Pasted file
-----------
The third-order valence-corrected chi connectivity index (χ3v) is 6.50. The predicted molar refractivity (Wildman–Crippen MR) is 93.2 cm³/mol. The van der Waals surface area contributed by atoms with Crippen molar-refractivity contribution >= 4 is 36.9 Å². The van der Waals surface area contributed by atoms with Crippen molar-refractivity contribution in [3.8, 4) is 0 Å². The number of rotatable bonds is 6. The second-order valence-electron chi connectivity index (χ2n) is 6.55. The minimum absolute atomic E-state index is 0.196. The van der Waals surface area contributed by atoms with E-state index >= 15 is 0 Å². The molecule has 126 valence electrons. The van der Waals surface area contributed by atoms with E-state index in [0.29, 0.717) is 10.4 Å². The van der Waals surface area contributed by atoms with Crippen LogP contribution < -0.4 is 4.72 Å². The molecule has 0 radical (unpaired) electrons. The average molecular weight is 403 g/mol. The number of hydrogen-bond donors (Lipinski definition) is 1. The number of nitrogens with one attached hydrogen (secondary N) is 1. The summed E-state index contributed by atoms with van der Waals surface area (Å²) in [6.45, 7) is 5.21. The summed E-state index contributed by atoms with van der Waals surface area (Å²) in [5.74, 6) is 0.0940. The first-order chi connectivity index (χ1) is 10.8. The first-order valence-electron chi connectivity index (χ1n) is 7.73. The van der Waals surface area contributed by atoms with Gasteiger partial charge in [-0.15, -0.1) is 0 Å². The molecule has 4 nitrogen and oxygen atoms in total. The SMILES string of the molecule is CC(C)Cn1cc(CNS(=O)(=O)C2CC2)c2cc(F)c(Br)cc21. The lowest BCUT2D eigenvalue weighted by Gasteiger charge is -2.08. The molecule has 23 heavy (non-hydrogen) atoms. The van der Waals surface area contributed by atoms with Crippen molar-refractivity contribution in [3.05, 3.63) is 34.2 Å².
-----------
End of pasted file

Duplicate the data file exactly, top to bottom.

The third-order valence-corrected chi connectivity index (χ3v) is 6.50. The predicted molar refractivity (Wildman–Crippen MR) is 93.2 cm³/mol. The van der Waals surface area contributed by atoms with Crippen molar-refractivity contribution >= 4 is 36.9 Å². The van der Waals surface area contributed by atoms with Crippen molar-refractivity contribution in [3.8, 4) is 0 Å². The number of rotatable bonds is 6. The second-order valence-electron chi connectivity index (χ2n) is 6.55. The minimum absolute atomic E-state index is 0.196. The van der Waals surface area contributed by atoms with E-state index >= 15 is 0 Å². The molecule has 126 valence electrons. The van der Waals surface area contributed by atoms with E-state index in [0.29, 0.717) is 10.4 Å². The van der Waals surface area contributed by atoms with Crippen LogP contribution < -0.4 is 4.72 Å². The molecule has 0 radical (unpaired) electrons. The average molecular weight is 403 g/mol. The number of hydrogen-bond donors (Lipinski definition) is 1. The number of nitrogens with one attached hydrogen (secondary N) is 1. The summed E-state index contributed by atoms with van der Waals surface area (Å²) in [6.45, 7) is 5.21. The summed E-state index contributed by atoms with van der Waals surface area (Å²) in [5.74, 6) is 0.0940. The first-order chi connectivity index (χ1) is 10.8. The first-order valence-electron chi connectivity index (χ1n) is 7.73. The van der Waals surface area contributed by atoms with Gasteiger partial charge in [-0.15, -0.1) is 0 Å². The molecule has 4 nitrogen and oxygen atoms in total. The SMILES string of the molecule is CC(C)Cn1cc(CNS(=O)(=O)C2CC2)c2cc(F)c(Br)cc21. The lowest BCUT2D eigenvalue weighted by Gasteiger charge is -2.08. The molecule has 23 heavy (non-hydrogen) atoms. The van der Waals surface area contributed by atoms with Crippen molar-refractivity contribution in [3.05, 3.63) is 34.2 Å².